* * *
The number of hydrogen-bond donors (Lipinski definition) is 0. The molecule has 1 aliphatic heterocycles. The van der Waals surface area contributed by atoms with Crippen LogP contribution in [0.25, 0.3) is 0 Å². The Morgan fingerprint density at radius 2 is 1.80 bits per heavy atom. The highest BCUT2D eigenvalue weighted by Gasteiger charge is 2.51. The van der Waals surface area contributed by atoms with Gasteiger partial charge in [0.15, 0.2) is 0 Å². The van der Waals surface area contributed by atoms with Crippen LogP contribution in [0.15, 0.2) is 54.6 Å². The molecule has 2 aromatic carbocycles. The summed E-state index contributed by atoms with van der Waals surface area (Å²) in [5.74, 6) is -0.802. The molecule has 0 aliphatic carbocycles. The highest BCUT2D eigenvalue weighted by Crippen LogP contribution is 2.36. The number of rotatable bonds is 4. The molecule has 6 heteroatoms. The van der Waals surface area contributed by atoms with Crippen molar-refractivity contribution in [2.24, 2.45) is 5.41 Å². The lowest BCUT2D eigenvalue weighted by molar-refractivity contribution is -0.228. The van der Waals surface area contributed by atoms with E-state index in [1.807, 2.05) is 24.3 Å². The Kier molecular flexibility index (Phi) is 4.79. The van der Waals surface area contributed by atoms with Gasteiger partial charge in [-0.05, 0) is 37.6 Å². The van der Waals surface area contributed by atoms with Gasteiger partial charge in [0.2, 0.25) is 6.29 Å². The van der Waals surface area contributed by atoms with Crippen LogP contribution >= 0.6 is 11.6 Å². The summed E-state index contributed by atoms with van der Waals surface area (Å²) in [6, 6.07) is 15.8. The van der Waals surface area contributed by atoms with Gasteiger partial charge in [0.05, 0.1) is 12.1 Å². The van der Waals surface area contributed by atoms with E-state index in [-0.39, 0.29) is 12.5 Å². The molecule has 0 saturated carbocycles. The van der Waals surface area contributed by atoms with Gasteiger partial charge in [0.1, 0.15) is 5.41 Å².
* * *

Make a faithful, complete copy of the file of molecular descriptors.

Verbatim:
The number of hydrogen-bond donors (Lipinski definition) is 0. The molecule has 1 aliphatic heterocycles. The van der Waals surface area contributed by atoms with Crippen LogP contribution in [0.25, 0.3) is 0 Å². The Morgan fingerprint density at radius 2 is 1.80 bits per heavy atom. The highest BCUT2D eigenvalue weighted by Gasteiger charge is 2.51. The van der Waals surface area contributed by atoms with Gasteiger partial charge in [0.15, 0.2) is 0 Å². The van der Waals surface area contributed by atoms with Crippen LogP contribution in [0.15, 0.2) is 54.6 Å². The molecule has 2 aromatic carbocycles. The summed E-state index contributed by atoms with van der Waals surface area (Å²) in [5.74, 6) is -0.802. The molecule has 0 aliphatic carbocycles. The highest BCUT2D eigenvalue weighted by Crippen LogP contribution is 2.36. The number of rotatable bonds is 4. The molecule has 6 heteroatoms. The van der Waals surface area contributed by atoms with Crippen molar-refractivity contribution in [2.24, 2.45) is 5.41 Å². The lowest BCUT2D eigenvalue weighted by molar-refractivity contribution is -0.228. The van der Waals surface area contributed by atoms with E-state index in [1.807, 2.05) is 24.3 Å². The Kier molecular flexibility index (Phi) is 4.79. The van der Waals surface area contributed by atoms with Gasteiger partial charge in [-0.05, 0) is 37.6 Å². The van der Waals surface area contributed by atoms with Gasteiger partial charge in [0.2, 0.25) is 6.29 Å². The van der Waals surface area contributed by atoms with Crippen LogP contribution >= 0.6 is 11.6 Å². The summed E-state index contributed by atoms with van der Waals surface area (Å²) in [6, 6.07) is 15.8. The van der Waals surface area contributed by atoms with Gasteiger partial charge in [0.05, 0.1) is 12.1 Å². The van der Waals surface area contributed by atoms with E-state index in [-0.39, 0.29) is 12.5 Å². The molecule has 0 saturated carbocycles. The van der Waals surface area contributed by atoms with Gasteiger partial charge in [0.1, 0.15) is 5.41 Å².